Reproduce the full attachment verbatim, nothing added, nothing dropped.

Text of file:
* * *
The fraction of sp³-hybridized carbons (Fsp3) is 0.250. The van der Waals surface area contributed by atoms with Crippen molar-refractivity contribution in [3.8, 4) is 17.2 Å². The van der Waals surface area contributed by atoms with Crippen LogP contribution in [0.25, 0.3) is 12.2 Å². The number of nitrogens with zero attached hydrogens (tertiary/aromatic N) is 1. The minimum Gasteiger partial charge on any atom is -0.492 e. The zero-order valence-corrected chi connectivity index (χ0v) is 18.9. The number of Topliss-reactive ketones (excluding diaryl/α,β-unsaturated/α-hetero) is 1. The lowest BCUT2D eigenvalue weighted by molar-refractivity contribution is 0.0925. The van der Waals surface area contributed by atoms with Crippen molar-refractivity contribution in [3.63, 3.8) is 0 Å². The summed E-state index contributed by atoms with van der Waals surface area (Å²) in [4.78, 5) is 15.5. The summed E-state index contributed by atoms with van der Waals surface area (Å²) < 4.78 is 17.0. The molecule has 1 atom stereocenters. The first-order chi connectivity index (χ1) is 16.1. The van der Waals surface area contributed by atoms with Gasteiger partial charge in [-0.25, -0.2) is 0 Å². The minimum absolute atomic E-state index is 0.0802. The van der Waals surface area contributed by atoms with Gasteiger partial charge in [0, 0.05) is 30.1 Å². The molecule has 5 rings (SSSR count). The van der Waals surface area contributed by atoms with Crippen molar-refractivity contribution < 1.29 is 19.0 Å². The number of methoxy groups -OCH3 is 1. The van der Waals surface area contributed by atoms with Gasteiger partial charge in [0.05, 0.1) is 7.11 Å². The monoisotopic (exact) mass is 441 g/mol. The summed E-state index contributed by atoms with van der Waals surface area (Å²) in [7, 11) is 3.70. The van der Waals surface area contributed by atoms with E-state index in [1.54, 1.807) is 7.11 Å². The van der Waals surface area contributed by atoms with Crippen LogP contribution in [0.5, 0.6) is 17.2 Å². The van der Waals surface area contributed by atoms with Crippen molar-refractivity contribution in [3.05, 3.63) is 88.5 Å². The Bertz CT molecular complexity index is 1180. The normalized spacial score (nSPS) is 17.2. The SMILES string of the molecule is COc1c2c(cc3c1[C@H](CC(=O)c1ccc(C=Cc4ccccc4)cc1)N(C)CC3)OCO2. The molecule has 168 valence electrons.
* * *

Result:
The fraction of sp³-hybridized carbons (Fsp3) is 0.250. The van der Waals surface area contributed by atoms with Crippen molar-refractivity contribution in [3.8, 4) is 17.2 Å². The van der Waals surface area contributed by atoms with Crippen LogP contribution in [0.25, 0.3) is 12.2 Å². The number of nitrogens with zero attached hydrogens (tertiary/aromatic N) is 1. The minimum Gasteiger partial charge on any atom is -0.492 e. The zero-order valence-corrected chi connectivity index (χ0v) is 18.9. The number of Topliss-reactive ketones (excluding diaryl/α,β-unsaturated/α-hetero) is 1. The lowest BCUT2D eigenvalue weighted by molar-refractivity contribution is 0.0925. The van der Waals surface area contributed by atoms with Crippen molar-refractivity contribution in [3.63, 3.8) is 0 Å². The summed E-state index contributed by atoms with van der Waals surface area (Å²) in [4.78, 5) is 15.5. The summed E-state index contributed by atoms with van der Waals surface area (Å²) < 4.78 is 17.0. The molecule has 1 atom stereocenters. The first-order chi connectivity index (χ1) is 16.1. The van der Waals surface area contributed by atoms with Gasteiger partial charge in [-0.25, -0.2) is 0 Å². The minimum absolute atomic E-state index is 0.0802. The van der Waals surface area contributed by atoms with Gasteiger partial charge in [0, 0.05) is 30.1 Å². The molecule has 5 rings (SSSR count). The van der Waals surface area contributed by atoms with Crippen molar-refractivity contribution < 1.29 is 19.0 Å². The number of methoxy groups -OCH3 is 1. The van der Waals surface area contributed by atoms with Gasteiger partial charge in [0.05, 0.1) is 7.11 Å². The monoisotopic (exact) mass is 441 g/mol. The summed E-state index contributed by atoms with van der Waals surface area (Å²) in [7, 11) is 3.70. The van der Waals surface area contributed by atoms with E-state index in [1.54, 1.807) is 7.11 Å². The van der Waals surface area contributed by atoms with Crippen LogP contribution in [0.5, 0.6) is 17.2 Å². The van der Waals surface area contributed by atoms with Crippen molar-refractivity contribution in [3.05, 3.63) is 88.5 Å². The Bertz CT molecular complexity index is 1180. The normalized spacial score (nSPS) is 17.2. The SMILES string of the molecule is COc1c2c(cc3c1[C@H](CC(=O)c1ccc(C=Cc4ccccc4)cc1)N(C)CC3)OCO2. The molecule has 168 valence electrons.